10 must-try western Canada treks to add to your hiking bucket list

Feb 26 2020, 11:20 am

British Columbia is home to some of the most breathtaking natural beauty in the world, and there is no better way to appreciate its splendour than venturing into it firsthand.

To witness some of its most stunning viewpoints, you may need to work for it, but we can guarantee that the payoff is well worth the extra effort.

So load up your pack and lace up your boots, because here is our list of 10 must-try western Canada treks to cross off your hiking bucket list.

Black Tusk – Garibaldi Provincial Park

 

View this post on Instagram

 

A post shared by H-Steven Song (@steven_peakbagging) on

Embarking on the Black Tusk trek is not for the faint of heart. While many trekkers complete the trail in a day, the elevation gain and distance make for a strenuous hike. Because of its difficulty, many opt to hike to Garibaldi Lake or Taylor Meadows and camp overnight before continuing to Black Tusk the next day. The jagged edges of the trail make it one of the most unique and scenic hikes in the province.

Stawamus Chief – Squamish

 

View this post on Instagram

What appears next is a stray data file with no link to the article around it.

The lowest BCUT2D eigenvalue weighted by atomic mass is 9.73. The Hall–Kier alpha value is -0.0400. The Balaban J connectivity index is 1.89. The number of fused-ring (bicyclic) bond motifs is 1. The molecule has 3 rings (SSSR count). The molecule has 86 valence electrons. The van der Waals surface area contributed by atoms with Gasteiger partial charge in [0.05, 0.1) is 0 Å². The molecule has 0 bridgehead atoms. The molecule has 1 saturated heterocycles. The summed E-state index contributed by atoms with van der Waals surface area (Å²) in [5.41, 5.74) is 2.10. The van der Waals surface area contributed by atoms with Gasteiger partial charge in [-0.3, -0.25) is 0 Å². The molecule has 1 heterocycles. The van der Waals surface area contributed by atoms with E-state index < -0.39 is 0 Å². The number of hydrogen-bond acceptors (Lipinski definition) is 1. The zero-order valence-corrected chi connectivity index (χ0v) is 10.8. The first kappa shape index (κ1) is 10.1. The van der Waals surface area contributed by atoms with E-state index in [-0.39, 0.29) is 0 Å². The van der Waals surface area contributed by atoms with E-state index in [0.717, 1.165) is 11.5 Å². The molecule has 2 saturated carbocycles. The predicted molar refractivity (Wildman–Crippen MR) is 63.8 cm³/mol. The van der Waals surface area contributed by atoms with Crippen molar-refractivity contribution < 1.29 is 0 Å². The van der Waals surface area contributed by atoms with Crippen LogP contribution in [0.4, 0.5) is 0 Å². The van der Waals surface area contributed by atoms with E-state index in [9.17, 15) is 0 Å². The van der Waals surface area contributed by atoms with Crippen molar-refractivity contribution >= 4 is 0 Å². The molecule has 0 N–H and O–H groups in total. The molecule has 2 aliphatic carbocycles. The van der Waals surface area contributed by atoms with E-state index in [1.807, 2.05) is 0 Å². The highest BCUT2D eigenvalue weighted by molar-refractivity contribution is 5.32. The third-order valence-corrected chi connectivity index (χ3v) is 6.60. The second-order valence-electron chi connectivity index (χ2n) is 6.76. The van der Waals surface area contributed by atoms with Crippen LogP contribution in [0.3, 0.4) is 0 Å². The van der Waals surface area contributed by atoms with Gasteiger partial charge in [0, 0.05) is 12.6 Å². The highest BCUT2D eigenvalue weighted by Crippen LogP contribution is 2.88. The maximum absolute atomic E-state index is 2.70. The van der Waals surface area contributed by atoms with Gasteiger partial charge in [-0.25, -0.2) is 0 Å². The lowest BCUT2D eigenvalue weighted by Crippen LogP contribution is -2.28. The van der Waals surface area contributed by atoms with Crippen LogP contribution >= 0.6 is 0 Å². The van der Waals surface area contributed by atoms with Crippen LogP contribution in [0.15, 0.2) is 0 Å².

A post shared by Random Reflections (@reflections.of.a.busy.mind) on

Hiking the Chief is a popular weekend activity for locals and visitors alike, particularly in the spring and summer months. It is a straightforward trek of moderate difficulty, perfectly suited to the occasional hiker. Once you make your way to the top, you will be astonished by awe-inspiring panoramic views of Howe Sound, the Squamish Valley, and surrounding mountain peaks.

Three Brothers Mountain – E.C. Manning Provincial Park

 

View this post on Instagram

 

A post shared by Relika (@fenneki) on

This delightful day hike is the full package, from lovely expansive meadows blanketed with wildflowers to the stark opposite ridges and summits. Trekkers can admire astonishing views of the Cascade Range as they journey to the 2,272-metre summit of First Brother Mountain, the nearest of the Three Brothers. All in all, the roundtrip trek takes roughly six hours.

Sunshine Coast Trail – Powell River

 

View this post on Instagram

 

A post shared by beccaray4 (@beccaray4) on

For a longer-duration hike that presents outstanding views of extensive wilderness and calming lakes, look no further than the Sunshine Coast Trail. 180 km from start to finish, the trail increases in difficulty the further you trek. There are several rest stops along the way to stop and take a breather, including cabins, B&Bs, and campsites to set up for the night before hitting the trail again in the morning. All in all, completing the entire trail takes about 10 days, but you can break it into sections based on your skill level.

Plain of Six Glaciers – Banff National Park

 

View this post on Instagram

 

A post shared by Kristi Storoschuk (@krististors) on